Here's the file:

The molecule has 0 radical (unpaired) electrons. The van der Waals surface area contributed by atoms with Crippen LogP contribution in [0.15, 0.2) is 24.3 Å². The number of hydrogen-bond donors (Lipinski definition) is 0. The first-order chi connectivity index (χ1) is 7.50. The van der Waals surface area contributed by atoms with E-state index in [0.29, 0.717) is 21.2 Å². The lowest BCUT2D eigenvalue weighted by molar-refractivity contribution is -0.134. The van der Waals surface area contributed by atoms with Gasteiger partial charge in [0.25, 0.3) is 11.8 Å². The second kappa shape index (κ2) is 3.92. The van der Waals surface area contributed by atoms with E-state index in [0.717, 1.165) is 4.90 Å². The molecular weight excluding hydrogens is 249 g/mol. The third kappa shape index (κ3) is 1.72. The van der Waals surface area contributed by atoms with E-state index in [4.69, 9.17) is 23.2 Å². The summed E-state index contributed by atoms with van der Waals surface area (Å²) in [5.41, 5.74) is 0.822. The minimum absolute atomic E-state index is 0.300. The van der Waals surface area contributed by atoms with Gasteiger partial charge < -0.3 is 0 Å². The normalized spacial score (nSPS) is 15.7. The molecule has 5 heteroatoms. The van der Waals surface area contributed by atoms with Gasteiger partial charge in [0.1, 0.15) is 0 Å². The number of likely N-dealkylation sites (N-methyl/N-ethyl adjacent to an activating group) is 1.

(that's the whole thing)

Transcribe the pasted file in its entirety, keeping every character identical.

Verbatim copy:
The molecule has 0 radical (unpaired) electrons. The van der Waals surface area contributed by atoms with Crippen LogP contribution in [0.15, 0.2) is 24.3 Å². The number of hydrogen-bond donors (Lipinski definition) is 0. The first-order chi connectivity index (χ1) is 7.50. The van der Waals surface area contributed by atoms with E-state index in [0.29, 0.717) is 21.2 Å². The lowest BCUT2D eigenvalue weighted by molar-refractivity contribution is -0.134. The van der Waals surface area contributed by atoms with Gasteiger partial charge in [0.25, 0.3) is 11.8 Å². The second kappa shape index (κ2) is 3.92. The van der Waals surface area contributed by atoms with E-state index in [0.717, 1.165) is 4.90 Å². The molecular weight excluding hydrogens is 249 g/mol. The third kappa shape index (κ3) is 1.72. The van der Waals surface area contributed by atoms with E-state index in [4.69, 9.17) is 23.2 Å². The summed E-state index contributed by atoms with van der Waals surface area (Å²) in [5.41, 5.74) is 0.822. The minimum absolute atomic E-state index is 0.300. The van der Waals surface area contributed by atoms with Gasteiger partial charge < -0.3 is 0 Å². The normalized spacial score (nSPS) is 15.7. The molecule has 5 heteroatoms. The van der Waals surface area contributed by atoms with Gasteiger partial charge in [0.1, 0.15) is 0 Å². The number of likely N-dealkylation sites (N-methyl/N-ethyl adjacent to an activating group) is 1.